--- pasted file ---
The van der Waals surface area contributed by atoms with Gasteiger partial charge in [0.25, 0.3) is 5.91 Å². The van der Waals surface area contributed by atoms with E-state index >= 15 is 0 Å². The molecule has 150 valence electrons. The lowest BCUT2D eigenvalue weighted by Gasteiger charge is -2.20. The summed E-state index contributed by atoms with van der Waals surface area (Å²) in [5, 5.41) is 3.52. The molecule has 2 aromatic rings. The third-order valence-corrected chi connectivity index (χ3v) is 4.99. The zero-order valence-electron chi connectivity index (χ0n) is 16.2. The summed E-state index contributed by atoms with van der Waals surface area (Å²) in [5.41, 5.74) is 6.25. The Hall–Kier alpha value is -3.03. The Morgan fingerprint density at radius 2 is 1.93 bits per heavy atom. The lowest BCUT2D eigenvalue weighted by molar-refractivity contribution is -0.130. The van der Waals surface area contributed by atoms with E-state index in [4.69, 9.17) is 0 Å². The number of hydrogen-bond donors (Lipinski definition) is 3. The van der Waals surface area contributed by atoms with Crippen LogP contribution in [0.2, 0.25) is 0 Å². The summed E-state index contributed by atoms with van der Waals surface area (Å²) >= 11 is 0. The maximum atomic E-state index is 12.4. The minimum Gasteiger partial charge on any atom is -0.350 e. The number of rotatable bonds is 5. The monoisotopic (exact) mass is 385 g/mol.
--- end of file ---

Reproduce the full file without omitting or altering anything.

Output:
The van der Waals surface area contributed by atoms with Gasteiger partial charge in [0.25, 0.3) is 5.91 Å². The van der Waals surface area contributed by atoms with E-state index >= 15 is 0 Å². The molecule has 150 valence electrons. The lowest BCUT2D eigenvalue weighted by Gasteiger charge is -2.20. The summed E-state index contributed by atoms with van der Waals surface area (Å²) in [5, 5.41) is 3.52. The molecule has 2 aromatic rings. The third-order valence-corrected chi connectivity index (χ3v) is 4.99. The zero-order valence-electron chi connectivity index (χ0n) is 16.2. The summed E-state index contributed by atoms with van der Waals surface area (Å²) in [5.41, 5.74) is 6.25. The Hall–Kier alpha value is -3.03. The Morgan fingerprint density at radius 2 is 1.93 bits per heavy atom. The lowest BCUT2D eigenvalue weighted by molar-refractivity contribution is -0.130. The van der Waals surface area contributed by atoms with E-state index in [4.69, 9.17) is 0 Å². The number of hydrogen-bond donors (Lipinski definition) is 3. The van der Waals surface area contributed by atoms with Crippen LogP contribution in [0.2, 0.25) is 0 Å². The summed E-state index contributed by atoms with van der Waals surface area (Å²) >= 11 is 0. The maximum atomic E-state index is 12.4. The minimum Gasteiger partial charge on any atom is -0.350 e. The number of rotatable bonds is 5. The monoisotopic (exact) mass is 385 g/mol.